Diabetic eye disease can affect many parts of the eye, including the retina, macula, lens and optic nerve.
Diabetic retinopathy affects blood vessels in the light-sensitive tissue called the retina that lines the back of the eye. It is the most common cause of vision loss among people with diabetes and the leading cause of vision impairment and blindness among working-age adults.
It may not affect your vision in its early stages, and you may not even be aware that you have it. That’s why it’s important to have regular check-ups from an eye specialist if you have diabetes.
When diabetic retinopathy starts to affect your vision, you may notice you have difficulty reading and performing close-up work. Floaters in your vision and double vision may also be symptoms, although they can have other causes too.
In some cases, the condition may also lead to glaucoma.
The early or ‘non-proliferative stages are characterised by damage to the blood vessels in the retina, but your vision tends not to be affected.
Once the disease reaches the more advanced ‘proliferative’ stage, abnormal and fragile blood vessels begin to grow on the retina.
In this problem, the abnormal blood vessels leak fluid into the macula – the centre of the retina – causing blurred vision.
Sometimes, the abnormal blood vessels can bleed into the vitreous ‘gel’ inside the eye. This is known as a vitreous haemorrhage and can also cause blurred vision.
Vision lost to diabetic retinopathy is sometimes irreversible. However, early detection and treatment can reduce the risk of blindness by 95%.
Because the condition often lacks early symptoms, people with diabetes should get a comprehensive dilated eye exam at least once a year.
People already diagnosed with the condition may need eye exams more frequently.
Women with diabetes who become pregnant should have a comprehensive dilated eye exam as soon as possible as eye disease can get suddenly worse in pregnancy. Additional exams during pregnancy may be needed.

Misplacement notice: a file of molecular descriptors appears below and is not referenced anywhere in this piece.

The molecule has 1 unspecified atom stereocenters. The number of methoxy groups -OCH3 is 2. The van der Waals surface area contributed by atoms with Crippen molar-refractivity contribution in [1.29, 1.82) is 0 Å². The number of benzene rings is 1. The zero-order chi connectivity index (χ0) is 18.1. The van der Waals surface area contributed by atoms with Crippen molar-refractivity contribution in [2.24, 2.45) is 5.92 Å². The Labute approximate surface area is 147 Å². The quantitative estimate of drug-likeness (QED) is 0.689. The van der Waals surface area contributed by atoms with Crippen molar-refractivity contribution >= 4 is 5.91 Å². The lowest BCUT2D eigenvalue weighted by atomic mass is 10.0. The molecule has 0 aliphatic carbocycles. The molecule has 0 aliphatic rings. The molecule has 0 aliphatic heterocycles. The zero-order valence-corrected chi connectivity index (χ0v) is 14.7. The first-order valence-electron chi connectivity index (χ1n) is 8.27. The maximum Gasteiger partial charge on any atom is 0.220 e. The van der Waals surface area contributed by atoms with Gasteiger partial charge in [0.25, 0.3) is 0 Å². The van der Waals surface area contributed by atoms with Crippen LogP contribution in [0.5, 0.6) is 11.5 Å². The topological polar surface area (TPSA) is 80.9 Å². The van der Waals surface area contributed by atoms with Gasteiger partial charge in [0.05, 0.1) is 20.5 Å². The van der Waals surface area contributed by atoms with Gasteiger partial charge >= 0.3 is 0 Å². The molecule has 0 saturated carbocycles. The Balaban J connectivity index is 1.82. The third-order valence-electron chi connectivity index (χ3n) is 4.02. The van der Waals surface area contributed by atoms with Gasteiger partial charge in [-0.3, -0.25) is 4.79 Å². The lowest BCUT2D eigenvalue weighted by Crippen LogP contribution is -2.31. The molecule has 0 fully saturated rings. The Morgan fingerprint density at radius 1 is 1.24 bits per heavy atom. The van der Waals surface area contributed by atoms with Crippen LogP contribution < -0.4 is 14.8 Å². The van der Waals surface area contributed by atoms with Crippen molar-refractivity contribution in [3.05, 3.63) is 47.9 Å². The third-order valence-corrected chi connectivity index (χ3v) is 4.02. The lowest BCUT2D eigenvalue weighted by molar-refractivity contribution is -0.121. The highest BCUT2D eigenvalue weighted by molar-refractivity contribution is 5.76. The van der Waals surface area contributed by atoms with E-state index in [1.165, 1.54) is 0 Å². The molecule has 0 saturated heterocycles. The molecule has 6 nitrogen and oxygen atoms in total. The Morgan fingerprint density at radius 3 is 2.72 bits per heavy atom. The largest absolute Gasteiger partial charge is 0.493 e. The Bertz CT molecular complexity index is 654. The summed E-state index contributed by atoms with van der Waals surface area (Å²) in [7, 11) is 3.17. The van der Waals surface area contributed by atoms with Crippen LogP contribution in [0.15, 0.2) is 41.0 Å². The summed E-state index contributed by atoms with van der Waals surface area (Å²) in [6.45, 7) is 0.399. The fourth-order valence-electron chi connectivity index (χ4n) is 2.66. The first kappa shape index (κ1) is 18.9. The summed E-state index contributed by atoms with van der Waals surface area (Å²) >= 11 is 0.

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Diabetic retinopathy (die-uh-BET-ik ret-ih-NOP-uh-thee) is a diabetes complication that affects eyes. It’s caused by damage to the blood vessels of the light-sensitive tissue at the back of the eye (retina).
At first, diabetic retinopathy might cause no symptoms or only mild vision problems. But it can lead to blindness.
The condition can develop in anyone who has type 1 or type 2 diabetes. The longer you have diabetes and the less controlled your blood sugar is, the more likely you are to develop this eye complication. Click here to read more.
Diabetic retinopathy is the most common form of diabetic eye disease. Diabetic retinopathy usually only affects people who have had diabetes (diagnosed or undiagnosed) for a significant number of years.
Retinopathy can affect all diabetics and becomes particularly dangerous, increasing the risk of blindness, if it is left untreated. Click here to read more.
People with diabetes can have an eye disease called diabetic retinopathy. This is when high blood sugar levels cause damage to blood vessels in the retina. These blood vessels can swell and leak. Or they can close, stopping blood from passing through. Sometimes abnormal new blood vessels grow on the retina. All of these changes can steal your vision. Click here to read more.